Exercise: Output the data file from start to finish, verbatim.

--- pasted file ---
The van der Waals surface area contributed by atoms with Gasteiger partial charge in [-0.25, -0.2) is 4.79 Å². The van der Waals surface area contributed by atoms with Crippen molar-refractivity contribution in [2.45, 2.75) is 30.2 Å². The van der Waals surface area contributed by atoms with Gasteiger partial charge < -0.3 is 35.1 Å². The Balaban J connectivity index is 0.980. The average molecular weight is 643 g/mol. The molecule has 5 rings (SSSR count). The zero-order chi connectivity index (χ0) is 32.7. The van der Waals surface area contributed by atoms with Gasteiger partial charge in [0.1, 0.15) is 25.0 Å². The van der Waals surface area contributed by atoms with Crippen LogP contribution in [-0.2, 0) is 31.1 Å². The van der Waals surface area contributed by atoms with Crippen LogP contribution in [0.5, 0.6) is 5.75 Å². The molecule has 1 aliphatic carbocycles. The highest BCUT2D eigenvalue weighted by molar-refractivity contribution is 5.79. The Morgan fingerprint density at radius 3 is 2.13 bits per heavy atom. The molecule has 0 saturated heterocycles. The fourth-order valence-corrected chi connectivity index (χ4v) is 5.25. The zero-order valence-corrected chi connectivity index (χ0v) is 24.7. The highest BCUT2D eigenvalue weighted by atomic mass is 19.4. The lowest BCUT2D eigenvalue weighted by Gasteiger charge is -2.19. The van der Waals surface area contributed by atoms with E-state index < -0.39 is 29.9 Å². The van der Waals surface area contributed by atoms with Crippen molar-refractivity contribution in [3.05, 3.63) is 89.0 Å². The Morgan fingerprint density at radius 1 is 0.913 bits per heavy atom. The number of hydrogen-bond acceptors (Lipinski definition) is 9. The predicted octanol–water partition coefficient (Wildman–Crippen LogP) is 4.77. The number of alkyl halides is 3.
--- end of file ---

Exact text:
The van der Waals surface area contributed by atoms with Gasteiger partial charge in [-0.25, -0.2) is 4.79 Å². The van der Waals surface area contributed by atoms with Crippen molar-refractivity contribution in [2.45, 2.75) is 30.2 Å². The van der Waals surface area contributed by atoms with Gasteiger partial charge < -0.3 is 35.1 Å². The Balaban J connectivity index is 0.980. The average molecular weight is 643 g/mol. The molecule has 5 rings (SSSR count). The zero-order chi connectivity index (χ0) is 32.7. The van der Waals surface area contributed by atoms with Gasteiger partial charge in [0.1, 0.15) is 25.0 Å². The van der Waals surface area contributed by atoms with Crippen LogP contribution in [-0.2, 0) is 31.1 Å². The van der Waals surface area contributed by atoms with Crippen LogP contribution in [0.5, 0.6) is 5.75 Å². The molecule has 1 aliphatic carbocycles. The highest BCUT2D eigenvalue weighted by molar-refractivity contribution is 5.79. The Morgan fingerprint density at radius 3 is 2.13 bits per heavy atom. The molecule has 0 saturated heterocycles. The fourth-order valence-corrected chi connectivity index (χ4v) is 5.25. The zero-order valence-corrected chi connectivity index (χ0v) is 24.7. The highest BCUT2D eigenvalue weighted by atomic mass is 19.4. The lowest BCUT2D eigenvalue weighted by Gasteiger charge is -2.19. The van der Waals surface area contributed by atoms with E-state index < -0.39 is 29.9 Å². The van der Waals surface area contributed by atoms with Crippen molar-refractivity contribution in [3.05, 3.63) is 89.0 Å². The Morgan fingerprint density at radius 1 is 0.913 bits per heavy atom. The number of hydrogen-bond acceptors (Lipinski definition) is 9. The predicted octanol–water partition coefficient (Wildman–Crippen LogP) is 4.77. The number of alkyl halides is 3.